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ARS Home » Midwest Area » Peoria, Illinois » National Center for Agricultural Utilization Research » Plant Polymer Research » Research » Publications at this Location » Publication #340111

Research Project: Conversion of Polysaccharides and Other Bio-based Materials to High-Value, Commercial Products

Location: Plant Polymer Research

Title: A rapid and specific biosensor for Salmonella typhimurium detection in milk

item ALESANDRE, D - Universidade Estadual Do Ceara
item MELO, A.M. - Universidade Estadual Do Ceara
item FURTADO, R - Embrapa
item BORGES, M - Universidade Estadual Do Ceara
item FIGUEIREDO, E.A. - Universidade Estadual Do Ceara
item Biswas, Atanu
item Cheng, Huai
item ALVES, C - Universidade Estadual Do Ceara

Submitted to: Food and Bioprocess Technology
Publication Type: Peer Reviewed Journal
Publication Acceptance Date: 12/21/2017
Publication Date: 1/2/2018
Citation: Alesandre, D.L., Melo, A.A., Furtado, R.F., Borges, M.F., Figueiredo, E.T., Biswas, A., Cheng, H.N., Alves, C.R. 2018. A rapid and specific biosensor for Salmonella typhimurium detection in milk. Food and Bioprocess Technology. 11(4):748-756.

Interpretive Summary: Salmonella spp. is the major cause of food-borne diseases worldwide and its prevention is of high importance. This paper reports an amperometric biosensor for rapid and sensitive Salmonella Typhimurium detection in milk. An efficient amperometric biosensor for Salmonella Typhimurium detection was developed. The performance of this device is advantageous because it does not require a pre-enrichment step and takes a short time to obtain the results. This aspect is very important for food suppliers that need constant monitoring of food quality. The applicability of this method in milk samples was proven in skim and whole UHT milk. This research will help the food industry, especially those who can potentially be affected by Salmonella.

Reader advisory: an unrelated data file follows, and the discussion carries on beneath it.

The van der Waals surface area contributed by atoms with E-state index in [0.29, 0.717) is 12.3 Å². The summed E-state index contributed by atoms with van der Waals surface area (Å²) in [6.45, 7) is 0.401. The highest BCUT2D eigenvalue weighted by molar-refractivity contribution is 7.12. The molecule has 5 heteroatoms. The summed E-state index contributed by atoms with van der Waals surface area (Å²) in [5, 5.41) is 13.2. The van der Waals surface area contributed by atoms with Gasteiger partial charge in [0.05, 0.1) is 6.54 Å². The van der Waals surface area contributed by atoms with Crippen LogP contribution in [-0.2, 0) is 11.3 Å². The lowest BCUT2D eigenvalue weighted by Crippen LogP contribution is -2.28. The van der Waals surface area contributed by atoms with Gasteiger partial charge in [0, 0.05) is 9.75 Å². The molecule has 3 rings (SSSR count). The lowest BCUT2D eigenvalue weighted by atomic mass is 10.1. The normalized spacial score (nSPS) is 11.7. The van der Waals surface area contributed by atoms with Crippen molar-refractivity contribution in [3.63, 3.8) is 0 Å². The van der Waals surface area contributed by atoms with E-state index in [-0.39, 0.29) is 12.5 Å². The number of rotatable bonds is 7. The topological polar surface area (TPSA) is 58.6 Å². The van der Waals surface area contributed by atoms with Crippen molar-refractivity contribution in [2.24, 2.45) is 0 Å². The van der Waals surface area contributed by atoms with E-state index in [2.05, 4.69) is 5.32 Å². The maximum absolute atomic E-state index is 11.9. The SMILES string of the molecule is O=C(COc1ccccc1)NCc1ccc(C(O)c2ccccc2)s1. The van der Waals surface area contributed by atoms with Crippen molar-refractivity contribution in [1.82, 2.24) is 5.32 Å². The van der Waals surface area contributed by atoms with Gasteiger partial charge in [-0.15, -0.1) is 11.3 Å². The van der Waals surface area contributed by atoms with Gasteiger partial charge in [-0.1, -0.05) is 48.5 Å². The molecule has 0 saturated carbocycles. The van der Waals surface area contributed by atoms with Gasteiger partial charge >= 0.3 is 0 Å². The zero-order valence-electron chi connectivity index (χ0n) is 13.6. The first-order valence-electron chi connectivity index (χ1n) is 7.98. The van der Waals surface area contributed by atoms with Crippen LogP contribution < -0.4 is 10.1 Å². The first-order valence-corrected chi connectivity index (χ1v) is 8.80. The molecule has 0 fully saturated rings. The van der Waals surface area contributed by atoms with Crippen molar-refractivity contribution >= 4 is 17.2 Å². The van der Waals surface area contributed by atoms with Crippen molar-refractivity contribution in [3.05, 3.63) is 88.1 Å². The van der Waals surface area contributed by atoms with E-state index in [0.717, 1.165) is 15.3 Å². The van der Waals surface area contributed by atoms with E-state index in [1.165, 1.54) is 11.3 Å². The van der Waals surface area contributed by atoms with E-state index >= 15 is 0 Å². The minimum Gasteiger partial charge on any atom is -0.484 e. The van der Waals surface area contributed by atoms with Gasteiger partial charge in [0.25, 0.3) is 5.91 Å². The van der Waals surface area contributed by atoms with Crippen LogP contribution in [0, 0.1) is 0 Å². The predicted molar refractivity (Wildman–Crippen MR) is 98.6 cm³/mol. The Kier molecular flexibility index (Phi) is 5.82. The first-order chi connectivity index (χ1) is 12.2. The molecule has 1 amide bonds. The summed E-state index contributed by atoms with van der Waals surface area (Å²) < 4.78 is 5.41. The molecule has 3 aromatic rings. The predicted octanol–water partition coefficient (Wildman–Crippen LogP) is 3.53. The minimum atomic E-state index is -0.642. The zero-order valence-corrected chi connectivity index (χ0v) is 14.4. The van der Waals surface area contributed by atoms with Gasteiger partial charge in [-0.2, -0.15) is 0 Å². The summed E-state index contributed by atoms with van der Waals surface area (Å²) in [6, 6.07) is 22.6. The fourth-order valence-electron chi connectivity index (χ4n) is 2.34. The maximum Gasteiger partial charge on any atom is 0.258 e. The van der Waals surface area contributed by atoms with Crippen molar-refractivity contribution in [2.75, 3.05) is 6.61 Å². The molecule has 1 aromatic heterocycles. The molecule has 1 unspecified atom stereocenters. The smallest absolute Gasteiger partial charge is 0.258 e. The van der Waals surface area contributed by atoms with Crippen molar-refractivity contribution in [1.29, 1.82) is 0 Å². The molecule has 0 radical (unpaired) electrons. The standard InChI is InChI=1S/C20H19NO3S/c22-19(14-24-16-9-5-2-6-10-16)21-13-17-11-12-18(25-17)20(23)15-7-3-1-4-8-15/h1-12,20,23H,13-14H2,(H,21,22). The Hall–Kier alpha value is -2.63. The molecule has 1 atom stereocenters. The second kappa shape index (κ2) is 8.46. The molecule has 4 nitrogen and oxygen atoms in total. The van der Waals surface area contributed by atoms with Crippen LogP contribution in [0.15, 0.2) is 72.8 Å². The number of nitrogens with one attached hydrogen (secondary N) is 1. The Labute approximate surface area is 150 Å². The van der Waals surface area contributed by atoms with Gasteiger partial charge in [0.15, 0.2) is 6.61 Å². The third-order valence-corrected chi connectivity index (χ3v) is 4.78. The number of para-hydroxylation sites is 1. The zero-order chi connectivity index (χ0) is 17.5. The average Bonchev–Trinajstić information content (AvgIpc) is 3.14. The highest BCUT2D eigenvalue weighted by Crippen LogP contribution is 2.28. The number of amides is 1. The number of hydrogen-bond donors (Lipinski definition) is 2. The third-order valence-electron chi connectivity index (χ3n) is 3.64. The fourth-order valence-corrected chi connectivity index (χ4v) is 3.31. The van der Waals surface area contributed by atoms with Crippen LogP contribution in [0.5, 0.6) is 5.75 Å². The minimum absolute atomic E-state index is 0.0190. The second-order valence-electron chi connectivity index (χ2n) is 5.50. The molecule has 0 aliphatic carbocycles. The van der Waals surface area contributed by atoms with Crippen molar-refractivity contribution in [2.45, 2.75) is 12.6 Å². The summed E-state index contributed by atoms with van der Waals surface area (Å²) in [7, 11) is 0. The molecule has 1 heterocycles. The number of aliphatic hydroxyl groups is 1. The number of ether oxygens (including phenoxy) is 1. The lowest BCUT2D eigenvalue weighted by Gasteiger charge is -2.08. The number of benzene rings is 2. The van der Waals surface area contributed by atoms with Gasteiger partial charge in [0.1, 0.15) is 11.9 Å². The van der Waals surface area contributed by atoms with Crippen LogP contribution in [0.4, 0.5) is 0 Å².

Technical Abstract: This paper reports the application of an amperometric biosensor for rapid and specific Salmonella Typhimurium detection in milk. This device was developed from self-assembled monolayer technique on a gold screen-printed electrode, using cysteamine thiol. Polyclonal antibodies were oriented by protein A immobilization. The biosensor structure was characterized by cyclic voltammetry, Fourier transform infrared spectroscopy, and scanning electron microscopy. The analytical response was obtained by a chronoamperometry technique, using a direct-sandwich peroxidase-labeled system. The biosensor device showed a qualitative behavior with a very low limit of detection of 10 CFU mL-1 and a detection time of 125 min. The biosensor specificity was demonstrated in pure and mixed samples with strains of Escherichia coli and Citrobacter freundii. The performance of the biosensor was found satisfactory, and the device was tested in skimmed and whole milk samples, being able to detect S. Typhimurium quickly, without an enrichment step. This structure of immunosensor assembly can be expended in future studies for other food matrices and bacterial species, making it a useful tool to ensure food safety.